• Winter in the Wrangells

    Wrangell - St Elias

    National Park & Preserve Alaska

Subsistence Access

What methods of access are allowed?

Off-Road Vehicles
Any permanent resident of a resident zone community, resident of the Park, or holder of a 13.44 permit may use an off-road vehicle (ORV), including an all-terrain vehicle (ATV), for subsistence access within the Park and Preserve providing resource damage does not occur. A permit is not required, but is recommended. To minimize resource damage, it is recommended that ORV users travel on established trails and dry river beds.

Recreational visitors including sport hunters may only use ORVs on established trails, must travel outside of designated Wilderness and must obtain an ORV/ATV permit. Trail maps and permits are available at the Slana Ranger Station and the Visitor Center in Copper Center.

Airplanes
Airplanes may NOT be used for access to the National Park for subsistence purposes but may be utilized in the National Preserve. In addition to not landing in the Park, subsistence users may not land outside the Park in order to walk into or otherwise enter the Park for subsistence activities.

Residents of Yakutat may request a permit under an exception in ANILCA to access the Malaspina Forelands using aircraft for subsistence purposes. Contact the Yakutat District Office for information.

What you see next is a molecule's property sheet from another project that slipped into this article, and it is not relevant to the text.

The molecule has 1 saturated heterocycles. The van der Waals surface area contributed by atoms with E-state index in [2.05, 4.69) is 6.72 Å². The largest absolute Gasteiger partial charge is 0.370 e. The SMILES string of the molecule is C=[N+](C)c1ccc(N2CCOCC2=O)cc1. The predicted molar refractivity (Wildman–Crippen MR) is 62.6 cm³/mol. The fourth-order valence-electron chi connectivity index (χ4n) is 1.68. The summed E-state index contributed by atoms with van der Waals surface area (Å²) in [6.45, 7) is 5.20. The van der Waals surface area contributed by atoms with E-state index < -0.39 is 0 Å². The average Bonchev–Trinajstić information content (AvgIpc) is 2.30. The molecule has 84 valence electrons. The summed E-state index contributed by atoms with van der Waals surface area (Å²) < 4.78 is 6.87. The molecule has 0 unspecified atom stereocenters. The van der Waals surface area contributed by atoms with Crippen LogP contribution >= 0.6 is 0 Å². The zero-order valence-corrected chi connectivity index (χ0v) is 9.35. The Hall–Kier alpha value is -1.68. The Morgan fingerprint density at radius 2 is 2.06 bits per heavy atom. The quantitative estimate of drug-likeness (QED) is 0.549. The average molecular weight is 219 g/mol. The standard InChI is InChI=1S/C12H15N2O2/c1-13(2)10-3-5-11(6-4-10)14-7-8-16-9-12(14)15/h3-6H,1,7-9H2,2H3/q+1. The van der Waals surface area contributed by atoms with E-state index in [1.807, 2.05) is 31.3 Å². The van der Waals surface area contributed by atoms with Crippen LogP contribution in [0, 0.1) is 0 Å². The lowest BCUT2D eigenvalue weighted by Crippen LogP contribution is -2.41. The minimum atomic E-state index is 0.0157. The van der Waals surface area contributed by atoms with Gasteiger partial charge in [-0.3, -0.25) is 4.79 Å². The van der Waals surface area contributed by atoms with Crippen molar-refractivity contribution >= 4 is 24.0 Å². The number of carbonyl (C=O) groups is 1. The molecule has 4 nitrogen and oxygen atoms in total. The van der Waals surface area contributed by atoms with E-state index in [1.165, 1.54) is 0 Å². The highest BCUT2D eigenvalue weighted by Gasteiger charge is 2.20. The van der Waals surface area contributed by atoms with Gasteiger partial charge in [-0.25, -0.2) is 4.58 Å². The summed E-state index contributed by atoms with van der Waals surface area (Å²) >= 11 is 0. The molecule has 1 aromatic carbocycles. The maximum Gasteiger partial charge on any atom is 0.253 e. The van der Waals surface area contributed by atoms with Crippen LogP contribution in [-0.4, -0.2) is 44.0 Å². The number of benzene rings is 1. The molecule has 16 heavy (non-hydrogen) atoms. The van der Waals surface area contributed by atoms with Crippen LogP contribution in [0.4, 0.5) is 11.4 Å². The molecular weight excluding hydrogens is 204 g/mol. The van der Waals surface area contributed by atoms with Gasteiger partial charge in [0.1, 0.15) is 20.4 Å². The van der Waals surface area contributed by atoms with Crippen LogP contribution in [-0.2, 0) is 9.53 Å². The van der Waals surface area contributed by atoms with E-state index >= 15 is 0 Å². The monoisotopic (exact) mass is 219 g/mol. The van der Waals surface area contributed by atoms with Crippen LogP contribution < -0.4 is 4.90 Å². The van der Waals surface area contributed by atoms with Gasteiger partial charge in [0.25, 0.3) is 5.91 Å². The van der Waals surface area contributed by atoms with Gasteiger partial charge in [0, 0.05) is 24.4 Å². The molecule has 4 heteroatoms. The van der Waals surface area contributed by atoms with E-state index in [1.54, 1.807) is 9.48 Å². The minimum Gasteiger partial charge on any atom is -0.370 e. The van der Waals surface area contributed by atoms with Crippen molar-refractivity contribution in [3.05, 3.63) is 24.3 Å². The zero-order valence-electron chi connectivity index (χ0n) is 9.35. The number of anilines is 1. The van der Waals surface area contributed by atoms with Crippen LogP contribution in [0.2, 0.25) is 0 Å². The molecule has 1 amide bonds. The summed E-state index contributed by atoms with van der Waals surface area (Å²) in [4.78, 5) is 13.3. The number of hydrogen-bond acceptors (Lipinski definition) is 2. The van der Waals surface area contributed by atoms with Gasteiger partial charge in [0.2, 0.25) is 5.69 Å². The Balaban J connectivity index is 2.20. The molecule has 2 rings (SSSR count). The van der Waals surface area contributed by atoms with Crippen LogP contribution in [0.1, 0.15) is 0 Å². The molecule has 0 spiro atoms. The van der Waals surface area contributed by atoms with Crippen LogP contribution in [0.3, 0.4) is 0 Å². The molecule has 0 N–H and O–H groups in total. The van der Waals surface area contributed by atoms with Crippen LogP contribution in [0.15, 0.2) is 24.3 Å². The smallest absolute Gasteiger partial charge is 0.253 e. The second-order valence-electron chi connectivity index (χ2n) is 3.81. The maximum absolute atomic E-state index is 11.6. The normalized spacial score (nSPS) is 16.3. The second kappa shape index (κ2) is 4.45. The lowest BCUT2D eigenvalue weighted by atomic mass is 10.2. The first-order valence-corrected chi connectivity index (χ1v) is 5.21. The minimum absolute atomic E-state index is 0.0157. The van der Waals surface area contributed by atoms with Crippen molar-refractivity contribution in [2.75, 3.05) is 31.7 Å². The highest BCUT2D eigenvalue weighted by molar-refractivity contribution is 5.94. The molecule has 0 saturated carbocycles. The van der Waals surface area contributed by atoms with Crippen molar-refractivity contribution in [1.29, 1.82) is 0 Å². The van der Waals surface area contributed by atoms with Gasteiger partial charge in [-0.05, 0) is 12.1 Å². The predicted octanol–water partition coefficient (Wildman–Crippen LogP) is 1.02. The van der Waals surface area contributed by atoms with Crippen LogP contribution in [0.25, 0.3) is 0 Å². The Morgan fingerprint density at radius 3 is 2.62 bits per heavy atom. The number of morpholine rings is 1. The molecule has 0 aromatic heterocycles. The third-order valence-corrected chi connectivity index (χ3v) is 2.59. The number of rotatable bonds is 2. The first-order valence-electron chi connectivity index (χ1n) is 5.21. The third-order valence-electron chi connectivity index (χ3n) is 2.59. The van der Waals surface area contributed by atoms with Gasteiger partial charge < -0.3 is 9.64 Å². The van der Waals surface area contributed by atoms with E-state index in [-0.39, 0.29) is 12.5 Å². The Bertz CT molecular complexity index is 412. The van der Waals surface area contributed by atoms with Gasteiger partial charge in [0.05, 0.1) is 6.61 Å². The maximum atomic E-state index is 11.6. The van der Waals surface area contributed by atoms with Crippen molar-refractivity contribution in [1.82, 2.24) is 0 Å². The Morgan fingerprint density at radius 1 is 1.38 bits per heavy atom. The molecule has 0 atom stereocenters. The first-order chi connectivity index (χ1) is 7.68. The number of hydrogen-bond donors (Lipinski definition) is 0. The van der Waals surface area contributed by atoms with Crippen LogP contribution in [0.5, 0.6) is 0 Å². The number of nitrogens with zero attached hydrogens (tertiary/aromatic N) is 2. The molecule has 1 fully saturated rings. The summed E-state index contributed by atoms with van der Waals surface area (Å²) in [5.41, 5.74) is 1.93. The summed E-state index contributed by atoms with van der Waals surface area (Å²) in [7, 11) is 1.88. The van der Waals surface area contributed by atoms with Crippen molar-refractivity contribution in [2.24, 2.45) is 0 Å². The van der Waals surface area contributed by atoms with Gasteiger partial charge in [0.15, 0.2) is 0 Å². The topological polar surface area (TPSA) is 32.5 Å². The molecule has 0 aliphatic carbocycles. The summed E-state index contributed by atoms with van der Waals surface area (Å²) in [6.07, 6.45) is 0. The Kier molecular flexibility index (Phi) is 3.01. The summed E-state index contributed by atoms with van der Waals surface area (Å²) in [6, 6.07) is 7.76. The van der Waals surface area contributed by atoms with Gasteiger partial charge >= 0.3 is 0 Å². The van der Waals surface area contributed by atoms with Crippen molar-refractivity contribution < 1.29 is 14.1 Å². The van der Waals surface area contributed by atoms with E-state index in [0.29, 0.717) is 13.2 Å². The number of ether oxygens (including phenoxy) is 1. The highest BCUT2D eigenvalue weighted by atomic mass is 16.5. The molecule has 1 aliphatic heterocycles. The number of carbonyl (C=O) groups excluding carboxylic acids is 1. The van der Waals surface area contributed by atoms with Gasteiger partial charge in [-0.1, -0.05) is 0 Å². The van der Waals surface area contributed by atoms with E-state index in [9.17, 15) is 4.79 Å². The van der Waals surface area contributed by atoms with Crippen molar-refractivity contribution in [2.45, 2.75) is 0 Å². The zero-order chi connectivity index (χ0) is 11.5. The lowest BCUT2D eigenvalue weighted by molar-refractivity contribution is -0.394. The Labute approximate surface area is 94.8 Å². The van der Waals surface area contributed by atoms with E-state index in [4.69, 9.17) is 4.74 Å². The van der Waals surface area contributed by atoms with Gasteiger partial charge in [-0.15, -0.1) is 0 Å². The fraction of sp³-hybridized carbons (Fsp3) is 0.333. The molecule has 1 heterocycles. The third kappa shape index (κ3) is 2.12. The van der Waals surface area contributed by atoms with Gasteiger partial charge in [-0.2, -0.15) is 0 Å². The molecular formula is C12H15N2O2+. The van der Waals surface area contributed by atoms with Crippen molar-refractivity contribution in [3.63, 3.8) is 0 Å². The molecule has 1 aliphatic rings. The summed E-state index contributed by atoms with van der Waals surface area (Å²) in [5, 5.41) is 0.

Snowmachines, Motorboats and Other Means of Surface Transportation.
Snowmachines and motorboats may be used for any purpose, including subsistence, in both the Park and Preserve. Snowmachines may only be used when there is sufficient snow cover (at least 6 to 12 inches of snow). Airboats must meet noise-level restrictions. Other means of surface transportation that have been traditionally employed, such as dog teams, may also be used.

Please be aware of and respect Private Property
Approximately 1 million of the 13 million acres of land within the boundaries of Wrangell-St. Elias National Park & Preserve are non-federal lands belonging to Native Corporations, other private owners, and the State of Alaska. Significant amounts of these non-federal lands are located along the McCarthy Road and along the east bank of the Copper River. Federal subsistence harvest regulations do NOT apply on state and private lands, which fall under the jurisdiction of State regulations. Subsistence users are responsible for being aware of and respecting the ownership status of lands where they are engaged in subsistence activities. Crossing private lands, other than legally reserved public access easements, without the permission of the landowner, as well as camping or hunting on such lands without permission is trespassing.

Contact the park or the landowner for further information about land status within the Park and Preserve boundaries. For information about Native Corporation lands, contact the Lands Department at Ahtna, Inc. at (907) 822-3476 and the Chitina Native Corporation at (907) 823-2223.

Did You Know?

Iceworms exist in Alaskan glaciers

No hoax, iceworms do exist. These small, threadlike, segmented black worms, usually less than one inch long, thrive in temperatures just above freezing. Observers as far back as the 1880’s reported the tiny worms on the surface of glaciers. When sunlight strikes, ice worms burrow into the ice.